Leavis was a friend of the philosopher Wittgenstein who also taught at Cambridge and on one occasion playfully (but seriously) urged him to “give up philosophy.” This is ironic because in fact Wittgenstein did give up teaching philosophy for a while to go teach school children, something for which he was singularly unsuited. Leavis describes Wittgenstein as an intellectual genius of remarkable intensity who was fascinating to watch at he wrestled in a sustained spontaneous effort to resolve self-imposed problems of his intellectual discipline. Leavis writes, “Wittgenstein has an intensity of a concentration that impressed itself on one as disinterestedness.” But the same could be said of Leavis. There is something obsessive in each of these men’s intellectual passion. Maybe there is something “obsessive” in the temperament of all intellectuals who enjoy working tirelessly on various thought-problems they assign themselves to work on.

And yet it must also be said that there was an intellectual incompatibility, “an antipathy of temperament” between these two men of genius. Leavis puts it this way, “Wittgenstein couldn’t in any case imagine that literary criticism might matter intellectually. Even at that time I had the opposing conviction: it was, as it is, that the fullest use of language is to be found in creative literature, and that a great creative work is a work of original exploratory thought.”

Another literary critic who shares Leavis’ sensibility is Michael Wood, author of “Literature and the Taste of Knowledge.” Wood is the Charles Barnwell Straut Professor of English and Professor of Comparative Literature at Princeton University, and from 1995 to 2001 he was the Director of Gauss Seminars in Criticism at Princeton. He is a fellow of the Royal Society of Literature. But here’s his difference from Leavis. He is also a member of the American Philosophical Society. His works include books on Stendhal, Garcia Marquez, Nabokov, Kafka, and films. In addition, he is a widely published essayist and book reviewer. And so we can deduce that Michael Wood is a secular henotheist who is able to render some limited devotion to the god of Philosophy but his supreme devotion belongs to the god of Literature.

Several blogs ago I wrote about the binary nature of intellectual discourse within the various intellectual disciplines of the university world. But it is also true that there is a binary fixation between the liberal disciplines as well. For some that binary tension between Literature and Philosophy. For others it will be a binary tension between Philosophy and Science, or say philosophy and Religion. Any combination of intellectual disciplines can become a binary fixation and focus of dialogue, discourse, dialectic and debate.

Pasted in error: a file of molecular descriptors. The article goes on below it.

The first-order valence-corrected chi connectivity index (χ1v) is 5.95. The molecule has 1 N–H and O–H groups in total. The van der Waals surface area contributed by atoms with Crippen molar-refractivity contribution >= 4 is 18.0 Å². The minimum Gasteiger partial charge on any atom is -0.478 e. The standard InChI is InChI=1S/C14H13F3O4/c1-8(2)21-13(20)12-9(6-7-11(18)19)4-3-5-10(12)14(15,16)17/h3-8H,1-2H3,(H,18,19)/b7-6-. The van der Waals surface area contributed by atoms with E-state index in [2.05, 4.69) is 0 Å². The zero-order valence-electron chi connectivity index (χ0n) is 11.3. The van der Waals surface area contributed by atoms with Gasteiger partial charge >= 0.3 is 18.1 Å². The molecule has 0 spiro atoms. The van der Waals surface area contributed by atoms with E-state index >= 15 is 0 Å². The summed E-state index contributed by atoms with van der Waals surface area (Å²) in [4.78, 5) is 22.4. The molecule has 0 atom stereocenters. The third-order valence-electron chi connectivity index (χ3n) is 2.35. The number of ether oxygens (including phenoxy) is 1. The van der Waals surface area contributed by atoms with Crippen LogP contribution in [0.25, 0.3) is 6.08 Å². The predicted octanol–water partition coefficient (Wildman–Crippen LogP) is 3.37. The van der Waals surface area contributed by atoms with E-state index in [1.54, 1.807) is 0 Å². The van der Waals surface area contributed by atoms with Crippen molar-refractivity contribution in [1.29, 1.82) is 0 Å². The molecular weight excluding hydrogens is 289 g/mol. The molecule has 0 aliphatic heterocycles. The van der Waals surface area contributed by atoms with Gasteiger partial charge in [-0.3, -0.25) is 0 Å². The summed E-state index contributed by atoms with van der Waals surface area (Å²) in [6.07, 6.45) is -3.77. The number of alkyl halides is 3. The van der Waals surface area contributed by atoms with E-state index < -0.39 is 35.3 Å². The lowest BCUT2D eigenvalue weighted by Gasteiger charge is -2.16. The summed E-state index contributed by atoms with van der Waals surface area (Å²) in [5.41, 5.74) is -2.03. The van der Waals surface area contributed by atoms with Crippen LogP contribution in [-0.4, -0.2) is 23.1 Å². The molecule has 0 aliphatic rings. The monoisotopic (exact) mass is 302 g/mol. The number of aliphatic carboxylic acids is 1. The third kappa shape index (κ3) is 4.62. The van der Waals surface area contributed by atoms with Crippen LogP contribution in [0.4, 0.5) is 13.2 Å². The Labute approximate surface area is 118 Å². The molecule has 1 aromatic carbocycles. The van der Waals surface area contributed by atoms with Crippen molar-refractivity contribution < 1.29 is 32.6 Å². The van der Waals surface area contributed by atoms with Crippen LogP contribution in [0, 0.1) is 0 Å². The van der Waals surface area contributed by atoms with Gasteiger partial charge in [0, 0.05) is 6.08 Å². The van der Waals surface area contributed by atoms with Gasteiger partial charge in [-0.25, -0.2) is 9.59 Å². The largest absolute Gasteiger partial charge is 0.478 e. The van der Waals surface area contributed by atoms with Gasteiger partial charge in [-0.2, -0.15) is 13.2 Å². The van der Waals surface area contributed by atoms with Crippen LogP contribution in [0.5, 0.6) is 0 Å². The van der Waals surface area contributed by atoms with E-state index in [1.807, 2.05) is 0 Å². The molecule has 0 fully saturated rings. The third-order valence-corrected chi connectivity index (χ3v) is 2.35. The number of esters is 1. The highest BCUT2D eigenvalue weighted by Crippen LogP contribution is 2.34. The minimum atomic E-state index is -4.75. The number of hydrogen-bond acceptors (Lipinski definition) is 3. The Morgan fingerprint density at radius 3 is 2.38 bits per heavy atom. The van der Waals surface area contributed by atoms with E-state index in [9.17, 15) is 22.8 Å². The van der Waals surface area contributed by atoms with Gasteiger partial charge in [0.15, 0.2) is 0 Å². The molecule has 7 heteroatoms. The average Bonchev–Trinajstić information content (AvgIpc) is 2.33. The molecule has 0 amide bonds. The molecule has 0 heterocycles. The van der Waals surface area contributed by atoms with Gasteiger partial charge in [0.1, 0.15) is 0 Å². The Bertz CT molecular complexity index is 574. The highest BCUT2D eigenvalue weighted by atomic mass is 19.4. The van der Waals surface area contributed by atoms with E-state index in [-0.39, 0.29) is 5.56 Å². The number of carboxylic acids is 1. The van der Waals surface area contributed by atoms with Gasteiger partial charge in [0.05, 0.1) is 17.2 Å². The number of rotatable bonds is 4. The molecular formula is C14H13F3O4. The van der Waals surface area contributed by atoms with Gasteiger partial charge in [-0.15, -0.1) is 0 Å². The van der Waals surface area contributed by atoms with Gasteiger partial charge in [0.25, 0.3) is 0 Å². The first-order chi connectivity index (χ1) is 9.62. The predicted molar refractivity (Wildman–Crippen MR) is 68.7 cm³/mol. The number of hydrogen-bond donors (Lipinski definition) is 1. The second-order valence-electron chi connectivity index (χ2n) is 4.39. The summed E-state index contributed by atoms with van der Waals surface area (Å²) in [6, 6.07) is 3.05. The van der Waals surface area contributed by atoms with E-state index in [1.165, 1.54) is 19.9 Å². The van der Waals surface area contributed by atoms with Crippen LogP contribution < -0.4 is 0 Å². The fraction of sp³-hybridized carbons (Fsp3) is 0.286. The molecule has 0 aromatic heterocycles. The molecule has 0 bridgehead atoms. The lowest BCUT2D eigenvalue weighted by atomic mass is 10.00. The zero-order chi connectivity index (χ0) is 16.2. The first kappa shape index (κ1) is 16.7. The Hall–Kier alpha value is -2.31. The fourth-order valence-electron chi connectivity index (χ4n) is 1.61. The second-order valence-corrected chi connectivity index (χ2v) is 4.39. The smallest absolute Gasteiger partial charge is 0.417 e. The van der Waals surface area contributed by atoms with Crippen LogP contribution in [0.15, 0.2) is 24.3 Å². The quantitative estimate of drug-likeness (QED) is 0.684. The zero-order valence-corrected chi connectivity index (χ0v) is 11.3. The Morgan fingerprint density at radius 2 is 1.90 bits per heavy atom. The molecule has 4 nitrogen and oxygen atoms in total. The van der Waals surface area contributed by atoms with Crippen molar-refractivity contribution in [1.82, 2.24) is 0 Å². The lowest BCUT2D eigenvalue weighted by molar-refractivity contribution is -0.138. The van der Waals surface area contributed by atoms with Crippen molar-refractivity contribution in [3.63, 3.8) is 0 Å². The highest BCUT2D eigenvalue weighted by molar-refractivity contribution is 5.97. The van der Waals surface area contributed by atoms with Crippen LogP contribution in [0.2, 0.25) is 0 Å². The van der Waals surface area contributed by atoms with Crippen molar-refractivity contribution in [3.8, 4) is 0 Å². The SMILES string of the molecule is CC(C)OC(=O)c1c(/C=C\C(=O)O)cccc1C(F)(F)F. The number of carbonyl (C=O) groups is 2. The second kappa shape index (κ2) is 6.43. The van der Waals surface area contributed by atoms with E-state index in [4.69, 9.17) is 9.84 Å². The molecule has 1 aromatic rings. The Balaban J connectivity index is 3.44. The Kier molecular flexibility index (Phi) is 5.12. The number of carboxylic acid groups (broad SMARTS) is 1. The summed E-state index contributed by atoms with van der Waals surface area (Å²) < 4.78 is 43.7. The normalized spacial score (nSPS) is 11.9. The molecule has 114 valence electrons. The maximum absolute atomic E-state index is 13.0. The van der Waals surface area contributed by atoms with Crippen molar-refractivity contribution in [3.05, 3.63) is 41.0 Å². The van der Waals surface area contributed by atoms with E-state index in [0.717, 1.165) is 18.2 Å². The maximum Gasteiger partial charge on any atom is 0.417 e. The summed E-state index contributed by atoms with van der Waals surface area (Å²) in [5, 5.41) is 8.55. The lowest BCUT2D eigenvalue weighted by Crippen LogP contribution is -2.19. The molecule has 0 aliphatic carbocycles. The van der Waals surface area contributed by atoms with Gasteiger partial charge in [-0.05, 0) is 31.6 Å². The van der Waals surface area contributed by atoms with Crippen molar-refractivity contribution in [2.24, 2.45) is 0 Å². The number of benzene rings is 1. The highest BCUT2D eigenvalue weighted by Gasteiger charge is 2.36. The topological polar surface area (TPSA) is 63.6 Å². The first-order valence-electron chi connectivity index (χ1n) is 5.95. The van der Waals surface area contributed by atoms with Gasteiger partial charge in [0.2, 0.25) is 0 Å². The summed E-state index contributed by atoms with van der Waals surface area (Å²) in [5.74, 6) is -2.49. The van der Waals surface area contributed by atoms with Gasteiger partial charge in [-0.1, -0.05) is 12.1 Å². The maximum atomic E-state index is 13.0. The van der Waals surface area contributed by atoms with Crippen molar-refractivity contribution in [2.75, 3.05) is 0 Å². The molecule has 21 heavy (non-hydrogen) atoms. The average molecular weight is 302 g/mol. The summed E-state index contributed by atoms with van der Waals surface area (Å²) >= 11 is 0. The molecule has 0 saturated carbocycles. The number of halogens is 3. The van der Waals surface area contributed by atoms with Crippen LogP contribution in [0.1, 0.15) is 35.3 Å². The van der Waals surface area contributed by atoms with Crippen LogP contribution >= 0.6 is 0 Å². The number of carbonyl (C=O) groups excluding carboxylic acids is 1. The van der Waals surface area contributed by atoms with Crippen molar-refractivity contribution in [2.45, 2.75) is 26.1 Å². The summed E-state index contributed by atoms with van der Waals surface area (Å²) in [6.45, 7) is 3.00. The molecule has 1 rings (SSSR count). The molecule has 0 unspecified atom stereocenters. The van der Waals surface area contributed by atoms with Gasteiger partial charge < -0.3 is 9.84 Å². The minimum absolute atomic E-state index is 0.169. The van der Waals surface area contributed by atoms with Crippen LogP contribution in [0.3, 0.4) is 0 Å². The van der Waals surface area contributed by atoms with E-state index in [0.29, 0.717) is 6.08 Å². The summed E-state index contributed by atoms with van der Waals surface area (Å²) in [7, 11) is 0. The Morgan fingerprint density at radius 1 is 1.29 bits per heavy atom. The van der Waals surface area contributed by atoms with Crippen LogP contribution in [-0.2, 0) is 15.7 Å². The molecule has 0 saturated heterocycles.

What happens rather spontaneously in the complex mental lives of intellectually inclined individuals in general and of professional academics in particular is a gradual concentration and intensification of knowledge and reflection that consolidates principally around one “master discipline.” Its scholarly body of knowledge, assumptions, methods and styles become normative. The deeper one goes into that intellectual discipline and critical domain the more it becomes a creative vortex that gathers up and organizes one’s thought until we see the world almost entirely through its lens. Of course this same process is what creates academic silos from which the intellectual partisans come to view each other across disciplines with growing suspicion.

Occasionally something surprising will happen. A few “organic free-range” intellectuals and “home-grown polymaths” will adopt a radically pluralistic and pragmatic approach to intellectual and cultural inquiry. Such a pluralistic and diversified approach is characterized by “interdisciplinary complementarity” in which no single academic discipline or ideology of any discipline “captures the flag” or “gets to have the last word.” It is a continuing and open dialogue between multiple modes, methods and styles of discourse, like learning to fluently speak multiple languages and dialects. This, of course, is extremely rare. Most domesticated and sequestered academics believe, whether they will publicly admit it or not, that only one intellectual discipline can serve as the master discipline that explains (at the most fundamental level) what is really going on, and it just happens to be the one they have devoted their lives to studying with almost religiously passionate intensity of sustained devotion.